Data entry. That’s what Cheryl Campbell thought she was doing when she started working at Purple Heart Homes, a nonprofit providing housing solutions for Service Connected Disabled Veterans. But it didn’t take Cheryl long to realize what she was really doing: filing requests to restore dignity.
Cheryl entered the data that spelled out the nature of the soldiers’ injuries, the history of their service, and the indignities they were suffering in their post-service lives.
She typed into her computer fields:
Wheelchair won’t fit, needs to crawl to the bathroom. Double leg amputee with diabetes, can’t come home from hospital until ramp installed.
There was a lot of data to input, and it took a lot of time. It took even more time to make sense of — and respond to — the data.
In when I started, we completed 15 projects. This year we are on track to complete close to a hundred, Cheryl said of the system’s benefits.— Cheryl Campbell, IT Manager, Purple Heart Homes
While the data was sorted and routed and the solutions proposed and organized, the men and women who served our country crawled from their wheelchairs to their inaccessible bathrooms. They languished in hospitals because their rampless, carpeted homes could not accommodate them in their new, limbless state.
The Transformative Power of Data
Cheryl knew the data management system needed to do more. So when Purple Heart Homes received a grant from The Home Depot Foundation to expand and improve their database, she fully understood the transformative potential of adopting TechBridge’s Salesforce system.
In when I started, we completed 15 projects. This year we are on track to complete close to a hundred, Cheryl said of the system’s benefits.
That’s a huge amount of growth in just four years. Why has Purple Heart Homes been able to make such huge strides in such a short amount of time? Cheryl explains that Salesforce allowed the organization to make a shift from simply storing data to truly utilizing, analyzing, and sharing it.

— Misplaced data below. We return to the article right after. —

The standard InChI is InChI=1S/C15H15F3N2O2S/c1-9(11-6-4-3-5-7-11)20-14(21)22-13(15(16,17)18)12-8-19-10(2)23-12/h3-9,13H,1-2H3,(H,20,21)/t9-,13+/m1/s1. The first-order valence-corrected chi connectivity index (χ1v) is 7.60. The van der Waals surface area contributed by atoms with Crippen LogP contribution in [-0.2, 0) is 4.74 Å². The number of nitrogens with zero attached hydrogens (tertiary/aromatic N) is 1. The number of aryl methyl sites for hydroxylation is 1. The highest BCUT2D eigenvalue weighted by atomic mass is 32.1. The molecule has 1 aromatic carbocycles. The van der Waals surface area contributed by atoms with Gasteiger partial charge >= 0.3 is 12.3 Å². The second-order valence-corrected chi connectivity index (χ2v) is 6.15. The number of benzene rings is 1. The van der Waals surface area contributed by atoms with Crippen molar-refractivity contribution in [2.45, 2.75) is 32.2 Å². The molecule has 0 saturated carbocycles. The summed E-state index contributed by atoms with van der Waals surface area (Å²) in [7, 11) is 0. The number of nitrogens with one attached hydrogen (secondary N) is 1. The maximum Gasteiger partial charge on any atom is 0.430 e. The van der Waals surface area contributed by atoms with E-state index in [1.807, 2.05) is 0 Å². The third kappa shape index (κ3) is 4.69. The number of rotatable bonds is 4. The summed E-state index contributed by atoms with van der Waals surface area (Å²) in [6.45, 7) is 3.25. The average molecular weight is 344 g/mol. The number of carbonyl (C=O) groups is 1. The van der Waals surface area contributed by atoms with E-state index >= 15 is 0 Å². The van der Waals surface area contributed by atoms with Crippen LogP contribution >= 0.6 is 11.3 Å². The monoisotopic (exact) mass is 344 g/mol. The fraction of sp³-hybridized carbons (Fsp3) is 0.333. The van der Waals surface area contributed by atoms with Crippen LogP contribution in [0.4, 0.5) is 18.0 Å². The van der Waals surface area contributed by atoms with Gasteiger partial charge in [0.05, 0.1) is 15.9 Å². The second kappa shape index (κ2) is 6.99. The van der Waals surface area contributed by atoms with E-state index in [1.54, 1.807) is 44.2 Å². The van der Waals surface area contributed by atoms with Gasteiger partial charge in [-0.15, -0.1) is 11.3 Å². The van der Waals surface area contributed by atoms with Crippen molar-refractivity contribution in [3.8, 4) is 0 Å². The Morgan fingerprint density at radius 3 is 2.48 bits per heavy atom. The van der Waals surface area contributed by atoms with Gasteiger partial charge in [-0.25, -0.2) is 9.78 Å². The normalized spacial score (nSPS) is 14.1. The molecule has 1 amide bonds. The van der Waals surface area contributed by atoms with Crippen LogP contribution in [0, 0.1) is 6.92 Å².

Through this new system, Purple Heart Homes can not only track applications from request to project finalization but also flag those with missing information for follow-up and prioritize those with time-sensitive or urgent needs.
It’s not just about having a bird’s eye view of the people the organization is serving; it’s also about better understanding the people providing the financial support to make those services possible. With the Salesforce system, the CFO on his way to a meeting can quickly pull up data to see what donations have come in. Who pledged? Who delivered? How much? When? Who are the top donors today? Who were they five years ago? Having this information ready helps Purple Heart Homes target fundraising communications and requests.
Additionally, the new system enables recurring monthly giving, making it easier for funders to make a long-lasting commitment. And if a sponsor has a request to support a veteran in a certain geographic region, the new system can search for the right match.
The shift to Salesforce hasn’t only helped maximize Purple Heart Homes’ reach, but the speed with which it is able to provide support.